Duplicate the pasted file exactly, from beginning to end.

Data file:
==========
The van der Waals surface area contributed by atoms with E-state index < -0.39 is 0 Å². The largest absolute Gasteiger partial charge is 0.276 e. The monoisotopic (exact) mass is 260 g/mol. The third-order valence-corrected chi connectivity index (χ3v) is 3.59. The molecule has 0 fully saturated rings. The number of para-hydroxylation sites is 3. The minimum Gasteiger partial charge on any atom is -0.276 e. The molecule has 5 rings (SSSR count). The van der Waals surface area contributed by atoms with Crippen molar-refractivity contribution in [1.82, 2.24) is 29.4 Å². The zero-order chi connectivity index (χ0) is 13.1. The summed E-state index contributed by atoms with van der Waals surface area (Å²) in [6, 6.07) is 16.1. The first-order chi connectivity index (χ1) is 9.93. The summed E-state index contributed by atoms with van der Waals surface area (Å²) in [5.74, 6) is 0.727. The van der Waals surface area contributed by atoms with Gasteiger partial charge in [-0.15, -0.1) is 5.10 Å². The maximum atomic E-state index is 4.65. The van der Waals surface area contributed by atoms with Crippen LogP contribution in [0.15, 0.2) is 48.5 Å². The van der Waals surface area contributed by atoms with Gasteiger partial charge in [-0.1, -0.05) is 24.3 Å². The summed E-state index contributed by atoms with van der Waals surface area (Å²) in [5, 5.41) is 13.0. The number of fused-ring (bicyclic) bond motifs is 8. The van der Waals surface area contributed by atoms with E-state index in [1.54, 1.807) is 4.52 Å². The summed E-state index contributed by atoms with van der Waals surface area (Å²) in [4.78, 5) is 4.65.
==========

The van der Waals surface area contributed by atoms with E-state index < -0.39 is 0 Å². The largest absolute Gasteiger partial charge is 0.276 e. The monoisotopic (exact) mass is 260 g/mol. The third-order valence-corrected chi connectivity index (χ3v) is 3.59. The molecule has 0 fully saturated rings. The number of para-hydroxylation sites is 3. The minimum Gasteiger partial charge on any atom is -0.276 e. The molecule has 5 rings (SSSR count). The van der Waals surface area contributed by atoms with Crippen molar-refractivity contribution in [1.82, 2.24) is 29.4 Å². The zero-order chi connectivity index (χ0) is 13.1. The summed E-state index contributed by atoms with van der Waals surface area (Å²) in [6, 6.07) is 16.1. The first-order chi connectivity index (χ1) is 9.93. The summed E-state index contributed by atoms with van der Waals surface area (Å²) in [5.74, 6) is 0.727. The van der Waals surface area contributed by atoms with Gasteiger partial charge in [-0.15, -0.1) is 5.10 Å². The maximum atomic E-state index is 4.65. The van der Waals surface area contributed by atoms with Crippen LogP contribution in [0.15, 0.2) is 48.5 Å². The van der Waals surface area contributed by atoms with Gasteiger partial charge in [-0.1, -0.05) is 24.3 Å². The summed E-state index contributed by atoms with van der Waals surface area (Å²) in [5, 5.41) is 13.0. The number of fused-ring (bicyclic) bond motifs is 8. The van der Waals surface area contributed by atoms with E-state index in [1.54, 1.807) is 4.52 Å². The summed E-state index contributed by atoms with van der Waals surface area (Å²) in [4.78, 5) is 4.65.